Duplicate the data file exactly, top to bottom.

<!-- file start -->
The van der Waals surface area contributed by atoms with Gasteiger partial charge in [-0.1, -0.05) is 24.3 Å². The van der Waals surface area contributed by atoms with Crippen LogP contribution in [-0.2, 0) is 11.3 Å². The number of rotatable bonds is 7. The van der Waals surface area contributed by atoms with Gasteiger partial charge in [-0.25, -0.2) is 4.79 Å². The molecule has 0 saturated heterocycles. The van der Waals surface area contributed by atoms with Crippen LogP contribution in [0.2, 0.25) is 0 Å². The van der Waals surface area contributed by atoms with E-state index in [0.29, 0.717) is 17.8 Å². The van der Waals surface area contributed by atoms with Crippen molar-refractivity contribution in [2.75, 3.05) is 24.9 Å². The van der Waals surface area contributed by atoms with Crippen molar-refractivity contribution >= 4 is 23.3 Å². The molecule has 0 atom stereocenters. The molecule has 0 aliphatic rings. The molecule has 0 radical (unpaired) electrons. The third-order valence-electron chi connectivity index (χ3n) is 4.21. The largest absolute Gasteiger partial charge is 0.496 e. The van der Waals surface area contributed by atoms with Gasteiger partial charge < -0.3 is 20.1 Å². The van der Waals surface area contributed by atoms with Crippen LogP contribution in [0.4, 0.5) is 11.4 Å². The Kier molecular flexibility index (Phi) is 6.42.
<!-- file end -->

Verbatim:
The van der Waals surface area contributed by atoms with Gasteiger partial charge in [-0.1, -0.05) is 24.3 Å². The van der Waals surface area contributed by atoms with Crippen LogP contribution in [-0.2, 0) is 11.3 Å². The number of rotatable bonds is 7. The van der Waals surface area contributed by atoms with Gasteiger partial charge in [-0.25, -0.2) is 4.79 Å². The molecule has 0 saturated heterocycles. The van der Waals surface area contributed by atoms with Crippen LogP contribution in [0.2, 0.25) is 0 Å². The van der Waals surface area contributed by atoms with E-state index in [0.29, 0.717) is 17.8 Å². The van der Waals surface area contributed by atoms with Crippen molar-refractivity contribution in [2.75, 3.05) is 24.9 Å². The van der Waals surface area contributed by atoms with Crippen molar-refractivity contribution >= 4 is 23.3 Å². The molecule has 0 atom stereocenters. The molecule has 0 aliphatic rings. The molecule has 0 radical (unpaired) electrons. The third-order valence-electron chi connectivity index (χ3n) is 4.21. The largest absolute Gasteiger partial charge is 0.496 e. The van der Waals surface area contributed by atoms with Gasteiger partial charge < -0.3 is 20.1 Å². The van der Waals surface area contributed by atoms with Crippen LogP contribution in [0.4, 0.5) is 11.4 Å². The Kier molecular flexibility index (Phi) is 6.42.